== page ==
Will Your Municipality Be Liable For Its Failure To Conduct Mandatory Property Inspections?

by Murtha Cullina

The Connecticut Supreme Court recently issued a decision which opens the door for municipalities to be held liable for failing to conduct mandatory property inspections. In Williams v. Housing Authority of Bridgeport, 327 Conn. 338 (2017), the administratrix of the estates of four victims of an apartment fire sued the City of Bridgeport for failing to conduct a statutorily mandated inspection of the apartment. Under Conn. Gen. Stat. § 29-305(b), "[e]ach local fire marshal shall inspect or cause to be inspected, at least once each calendar year . . . , in the interests of public safety, all buildings and facilities of public service and all occupancies regulated by the Fire Safety Code within the local fire marshal’s jurisdiction . . . ." (emphasis added). In this case, the City admitted that it failed to perform its annual inspection of the apartment because of a "lack of resources."

The City argued that its governmental immunity under Conn. Gen. Stat. § 52-557n(b)(8) protected it from liability in this lawsuit as a matter of law. Under Conn. Gen. Stat. § 52-557n(b)(8), a municipality "shall not be liable for damages to person or property resulting from . . . failure to make an inspection or making an inadequate or negligent inspection of any property . . . unless the
[municipality] had notice of such a violation of law or such a hazard or unless such failure to inspect or such inadequate or negligent inspection constitutes a reckless disregard for health or safety under all the relevant circumstances." (emphasis added).

The trial court agreed with the City. It found that the City’s failure to perform its mandatory annual inspection of the apartment did not rise to the level of recklessness – and thus, the City could invoke its governmental immunity under Conn. Gen. Stat. § 52-557n(b)(8). As a result, the trial court granted summary judgment in favor of the City. The Appellate Court reversed this decision, which was affirmed by the Supreme Court.

The main question before the Supreme Court was whether the City’s failure to perform its annual inspection of the apartment – which was required by Conn. Gen. Stat. § 29-305(b) – could constitute a "reckless disregard for health or safety" under Conn. Gen. Stat. § 52-557n(b)(8)? If the answer were yes, the City could be precluded from invoking its governmental immunity and could be liable for damages stemming from the fire.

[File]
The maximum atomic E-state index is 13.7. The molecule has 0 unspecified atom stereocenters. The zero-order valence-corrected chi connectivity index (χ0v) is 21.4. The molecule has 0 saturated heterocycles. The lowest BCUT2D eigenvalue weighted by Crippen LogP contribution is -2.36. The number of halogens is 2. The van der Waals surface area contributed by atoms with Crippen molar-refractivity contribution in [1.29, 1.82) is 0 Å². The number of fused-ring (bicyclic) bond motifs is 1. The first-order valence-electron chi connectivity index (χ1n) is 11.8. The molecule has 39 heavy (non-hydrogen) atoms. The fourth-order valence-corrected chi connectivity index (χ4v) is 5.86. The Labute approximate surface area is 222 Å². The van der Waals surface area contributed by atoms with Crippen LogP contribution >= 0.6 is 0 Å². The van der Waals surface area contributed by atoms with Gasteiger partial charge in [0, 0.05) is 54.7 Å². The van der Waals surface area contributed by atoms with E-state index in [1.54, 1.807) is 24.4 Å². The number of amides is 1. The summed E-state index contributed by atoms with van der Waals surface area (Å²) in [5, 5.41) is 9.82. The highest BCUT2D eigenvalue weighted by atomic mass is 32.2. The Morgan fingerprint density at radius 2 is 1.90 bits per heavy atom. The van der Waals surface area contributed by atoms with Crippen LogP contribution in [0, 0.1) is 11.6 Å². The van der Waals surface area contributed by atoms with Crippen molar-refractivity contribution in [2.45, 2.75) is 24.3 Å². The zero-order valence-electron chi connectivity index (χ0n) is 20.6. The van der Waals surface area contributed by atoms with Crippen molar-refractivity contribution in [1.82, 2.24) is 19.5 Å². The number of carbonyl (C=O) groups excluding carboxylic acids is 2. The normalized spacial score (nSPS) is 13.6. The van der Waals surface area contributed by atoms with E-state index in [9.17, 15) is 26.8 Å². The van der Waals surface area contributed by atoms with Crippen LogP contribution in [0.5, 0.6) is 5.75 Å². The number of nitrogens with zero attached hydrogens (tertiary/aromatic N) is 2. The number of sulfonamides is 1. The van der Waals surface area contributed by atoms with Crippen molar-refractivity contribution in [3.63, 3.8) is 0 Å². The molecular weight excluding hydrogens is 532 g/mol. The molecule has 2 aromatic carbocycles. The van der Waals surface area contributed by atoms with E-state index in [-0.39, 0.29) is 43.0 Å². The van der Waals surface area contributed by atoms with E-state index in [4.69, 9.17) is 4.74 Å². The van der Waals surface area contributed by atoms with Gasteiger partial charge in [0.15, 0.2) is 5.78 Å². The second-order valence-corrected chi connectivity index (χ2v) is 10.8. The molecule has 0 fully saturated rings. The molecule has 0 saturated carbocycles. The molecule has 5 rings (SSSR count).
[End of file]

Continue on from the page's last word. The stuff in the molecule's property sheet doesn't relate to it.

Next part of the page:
The Supreme Court’s decision falls short of embracing a per se rule of recklessness with respect to a municipality’s failure to perform mandated health or safety inspections. Instead, the Court acknowledged numerous factors that a jury may consider in assessing whether any particular failure to carry out a statutory mandated inspection demonstrates a "reckless disregard for health or safety under all relevant circumstances." These factors include:

  • whether the inspection is mandated by statute or regulation;
  • how frequently inspections are required to be conducted;
  • the nature and severity of the threat to health or safety that the inspection is intended to identify or thwart;
  • whether, and how frequently, threats of that sort have come to pass in the past, either at the location in question or at similar locations;
  • whether the premises involved featured any unique or atypical susceptibilities to risk;
  • the reasons why the inspection was not conducted;
  • whether the failure to inspect was an isolated event or part of a policy or pattern;
  • the number of properties or locations that went without inspection;
  • whether other municipalities or jurisdictions routinely neglect to carry out inspections of the type at issue;
  • the availability and adequacy of alternative means of identifying and thwarting the threats at issue; and
  • whether the municipal officials involved were aware or should have been aware of the answers to each of these questions.

The Supreme Court held that a jury could find that the City had demonstrated a reckless disregard for public health or safety under the circumstances in this case. It therefore concluded that the City was not entitled to summary judgment based upon the defense of governmental immunity, and it remanded the case back to the trial court so that a jury could make this determination.

In light of the Supreme Court’s decision in Williams, municipalities should consider reviewing their inspection policies and consider consulting their town attorney about the reach of this new decision in abrogating governmental immunity. Ignoring the ramifications of this case may subject your municipality to significant liability.

DISCLAIMER: Because of the generality of this update, the information provided herein may not be applicable in all situations and should not be acted upon without specific legal advice based on particular situations.

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